Omicron creates uncertainty for women’s labor participation rate

Amanda Peacher Dec 27, 2021
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The omicron variant could lead to another wave of women having to leave the workforce. Getty Images

Omicron creates uncertainty for women’s labor participation rate

Amanda Peacher Dec 27, 2021
Heard on:
The omicron variant could lead to another wave of women having to leave the workforce. Getty Images
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The pandemic has disproportionately hit the work lives of women, who tend to be the ones who step back to care for kids when they get sick or when daycares close. 

Many employers were originally slated to go back to in-person work in 2022, and now, omicron could act as a new curveball for women’s plans and careers.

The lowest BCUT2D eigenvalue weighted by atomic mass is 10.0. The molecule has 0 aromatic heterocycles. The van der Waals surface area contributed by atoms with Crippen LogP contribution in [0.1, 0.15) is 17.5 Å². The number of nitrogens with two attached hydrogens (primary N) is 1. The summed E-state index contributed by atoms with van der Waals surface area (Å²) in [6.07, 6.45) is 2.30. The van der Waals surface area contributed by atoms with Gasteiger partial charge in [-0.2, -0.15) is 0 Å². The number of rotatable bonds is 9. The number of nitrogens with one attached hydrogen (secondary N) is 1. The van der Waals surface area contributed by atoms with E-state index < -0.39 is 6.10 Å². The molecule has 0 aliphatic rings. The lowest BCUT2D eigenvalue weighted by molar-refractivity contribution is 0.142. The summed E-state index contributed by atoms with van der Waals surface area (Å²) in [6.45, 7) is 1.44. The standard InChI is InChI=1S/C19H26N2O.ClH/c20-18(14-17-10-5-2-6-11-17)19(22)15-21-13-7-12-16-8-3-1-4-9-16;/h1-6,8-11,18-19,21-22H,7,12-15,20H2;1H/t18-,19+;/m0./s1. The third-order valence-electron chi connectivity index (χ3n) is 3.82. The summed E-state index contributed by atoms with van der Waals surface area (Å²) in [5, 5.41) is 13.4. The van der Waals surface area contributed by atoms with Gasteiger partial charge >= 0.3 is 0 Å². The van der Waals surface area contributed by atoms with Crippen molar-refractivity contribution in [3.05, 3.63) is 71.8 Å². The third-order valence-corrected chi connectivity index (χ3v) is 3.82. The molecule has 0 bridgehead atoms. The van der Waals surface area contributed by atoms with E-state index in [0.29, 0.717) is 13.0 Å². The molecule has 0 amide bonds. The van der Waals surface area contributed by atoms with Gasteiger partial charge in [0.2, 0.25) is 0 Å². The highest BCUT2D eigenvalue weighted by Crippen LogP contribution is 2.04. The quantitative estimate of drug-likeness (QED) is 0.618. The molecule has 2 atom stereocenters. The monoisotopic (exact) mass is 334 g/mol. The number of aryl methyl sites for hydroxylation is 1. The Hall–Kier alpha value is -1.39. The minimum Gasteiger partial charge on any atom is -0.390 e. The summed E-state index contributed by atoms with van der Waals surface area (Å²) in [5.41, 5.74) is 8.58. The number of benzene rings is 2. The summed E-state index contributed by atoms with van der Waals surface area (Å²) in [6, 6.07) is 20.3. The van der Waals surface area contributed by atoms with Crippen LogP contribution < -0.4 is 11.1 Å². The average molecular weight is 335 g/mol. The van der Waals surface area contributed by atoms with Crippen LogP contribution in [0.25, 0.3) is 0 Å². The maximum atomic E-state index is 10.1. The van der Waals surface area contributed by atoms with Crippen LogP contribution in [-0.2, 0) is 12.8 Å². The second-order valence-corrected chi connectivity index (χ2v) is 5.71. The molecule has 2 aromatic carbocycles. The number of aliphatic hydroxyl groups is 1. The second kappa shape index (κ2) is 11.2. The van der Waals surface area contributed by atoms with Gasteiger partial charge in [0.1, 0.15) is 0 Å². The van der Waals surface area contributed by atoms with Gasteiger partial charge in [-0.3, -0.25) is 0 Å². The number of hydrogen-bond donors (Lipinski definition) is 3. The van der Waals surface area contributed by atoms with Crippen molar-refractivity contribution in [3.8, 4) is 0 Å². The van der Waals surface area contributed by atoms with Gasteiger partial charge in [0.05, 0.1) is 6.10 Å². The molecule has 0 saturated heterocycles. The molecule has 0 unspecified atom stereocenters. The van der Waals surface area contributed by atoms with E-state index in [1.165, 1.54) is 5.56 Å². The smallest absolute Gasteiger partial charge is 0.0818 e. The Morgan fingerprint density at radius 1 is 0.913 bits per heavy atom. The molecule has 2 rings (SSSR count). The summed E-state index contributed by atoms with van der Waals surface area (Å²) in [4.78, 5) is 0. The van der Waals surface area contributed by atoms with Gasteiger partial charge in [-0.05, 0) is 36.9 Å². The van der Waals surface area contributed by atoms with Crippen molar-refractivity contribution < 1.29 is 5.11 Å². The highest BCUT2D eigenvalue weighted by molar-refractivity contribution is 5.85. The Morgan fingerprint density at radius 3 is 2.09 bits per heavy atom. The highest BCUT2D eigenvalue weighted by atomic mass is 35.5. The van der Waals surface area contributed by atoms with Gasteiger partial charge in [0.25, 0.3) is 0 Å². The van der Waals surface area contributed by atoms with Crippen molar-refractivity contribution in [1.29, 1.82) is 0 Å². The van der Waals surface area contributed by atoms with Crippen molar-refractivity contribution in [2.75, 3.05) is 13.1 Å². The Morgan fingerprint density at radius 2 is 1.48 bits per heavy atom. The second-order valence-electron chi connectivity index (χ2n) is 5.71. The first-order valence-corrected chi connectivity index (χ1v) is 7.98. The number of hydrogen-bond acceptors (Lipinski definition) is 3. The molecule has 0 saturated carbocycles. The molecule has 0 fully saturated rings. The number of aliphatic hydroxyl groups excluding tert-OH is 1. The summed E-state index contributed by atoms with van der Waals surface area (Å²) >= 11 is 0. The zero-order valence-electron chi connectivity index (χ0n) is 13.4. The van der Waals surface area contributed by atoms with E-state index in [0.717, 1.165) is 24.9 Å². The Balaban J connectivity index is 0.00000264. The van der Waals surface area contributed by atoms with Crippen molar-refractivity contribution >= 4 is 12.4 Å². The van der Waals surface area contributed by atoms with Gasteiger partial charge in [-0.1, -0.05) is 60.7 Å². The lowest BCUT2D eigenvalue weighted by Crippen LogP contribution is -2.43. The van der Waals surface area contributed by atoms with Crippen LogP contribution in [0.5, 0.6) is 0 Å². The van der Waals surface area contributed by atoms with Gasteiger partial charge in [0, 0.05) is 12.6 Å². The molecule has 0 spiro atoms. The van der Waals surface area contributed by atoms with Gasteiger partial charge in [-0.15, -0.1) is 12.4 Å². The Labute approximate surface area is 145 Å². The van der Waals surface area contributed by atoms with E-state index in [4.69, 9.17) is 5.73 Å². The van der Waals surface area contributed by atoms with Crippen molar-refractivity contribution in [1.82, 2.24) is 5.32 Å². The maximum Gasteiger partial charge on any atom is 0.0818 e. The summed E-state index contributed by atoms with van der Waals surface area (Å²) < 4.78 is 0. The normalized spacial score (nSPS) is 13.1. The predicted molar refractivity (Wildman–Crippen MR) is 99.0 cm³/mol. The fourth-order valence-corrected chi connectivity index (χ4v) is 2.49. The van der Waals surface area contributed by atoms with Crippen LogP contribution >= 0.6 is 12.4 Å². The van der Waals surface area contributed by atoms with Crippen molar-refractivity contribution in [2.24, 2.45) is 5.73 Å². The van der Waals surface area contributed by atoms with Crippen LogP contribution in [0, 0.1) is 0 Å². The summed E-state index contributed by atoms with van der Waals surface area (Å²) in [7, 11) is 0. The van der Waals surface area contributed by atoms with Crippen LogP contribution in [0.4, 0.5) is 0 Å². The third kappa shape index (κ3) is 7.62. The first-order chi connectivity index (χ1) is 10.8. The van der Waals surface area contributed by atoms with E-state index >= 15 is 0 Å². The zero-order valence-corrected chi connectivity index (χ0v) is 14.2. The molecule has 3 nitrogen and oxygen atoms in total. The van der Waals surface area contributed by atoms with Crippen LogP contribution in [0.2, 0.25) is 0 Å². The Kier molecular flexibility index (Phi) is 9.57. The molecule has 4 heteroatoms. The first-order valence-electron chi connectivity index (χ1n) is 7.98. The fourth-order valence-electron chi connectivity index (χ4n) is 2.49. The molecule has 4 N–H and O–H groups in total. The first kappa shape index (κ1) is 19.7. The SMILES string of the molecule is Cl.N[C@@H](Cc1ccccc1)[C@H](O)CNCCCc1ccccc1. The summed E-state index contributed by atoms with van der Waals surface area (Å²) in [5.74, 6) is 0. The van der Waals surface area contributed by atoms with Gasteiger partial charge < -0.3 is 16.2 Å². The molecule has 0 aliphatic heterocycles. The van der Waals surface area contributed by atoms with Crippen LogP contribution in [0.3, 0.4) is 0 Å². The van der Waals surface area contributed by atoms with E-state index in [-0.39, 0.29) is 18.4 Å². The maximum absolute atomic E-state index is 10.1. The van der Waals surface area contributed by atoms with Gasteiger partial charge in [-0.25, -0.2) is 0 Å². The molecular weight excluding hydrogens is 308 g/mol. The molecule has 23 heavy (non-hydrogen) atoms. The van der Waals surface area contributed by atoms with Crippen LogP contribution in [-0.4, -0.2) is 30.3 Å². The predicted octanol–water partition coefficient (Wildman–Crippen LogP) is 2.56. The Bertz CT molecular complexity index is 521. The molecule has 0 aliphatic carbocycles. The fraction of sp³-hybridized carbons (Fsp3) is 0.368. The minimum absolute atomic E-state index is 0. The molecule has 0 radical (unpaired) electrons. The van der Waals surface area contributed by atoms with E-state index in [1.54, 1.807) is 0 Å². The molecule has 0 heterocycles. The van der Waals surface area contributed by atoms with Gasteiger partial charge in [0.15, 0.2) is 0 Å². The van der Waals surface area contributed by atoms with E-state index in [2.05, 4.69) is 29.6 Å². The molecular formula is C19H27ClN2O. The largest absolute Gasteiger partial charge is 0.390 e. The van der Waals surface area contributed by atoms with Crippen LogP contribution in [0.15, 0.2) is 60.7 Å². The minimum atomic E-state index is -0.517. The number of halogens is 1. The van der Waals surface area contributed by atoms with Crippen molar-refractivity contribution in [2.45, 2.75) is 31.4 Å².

Many women already know that when the situation with the virus forces change, their work changes too. 

“It sometimes feels like it’s hard to get one full week without one kid or the other, being home,” said Maura Mills, a mother of two and associate professor of management at the University of Alabama in Tuscaloosa. Her job is more flexible than her spouse’s, so she’s the one who wipes the noses or helps with homework when the kids stay home. 

“The vast brunt of it fell on me,” she said.

There are 2.3 million fewer women working today than before the pandemic, said Martha Ross, senior fellow at Brookings Metro. That’s compared to 1.6 million fewer men.  

“So there is a difference. And it’s based on the types of jobs that women have and caretaking responsibilities,” she said.

Omicron could cause another exodus, said Mills – especially if employers require in-person work. 

“If organizations don’t go back to some of those flexible policies that they had before with the incoming wave we could lose more parents” – specifically, more women, she said.

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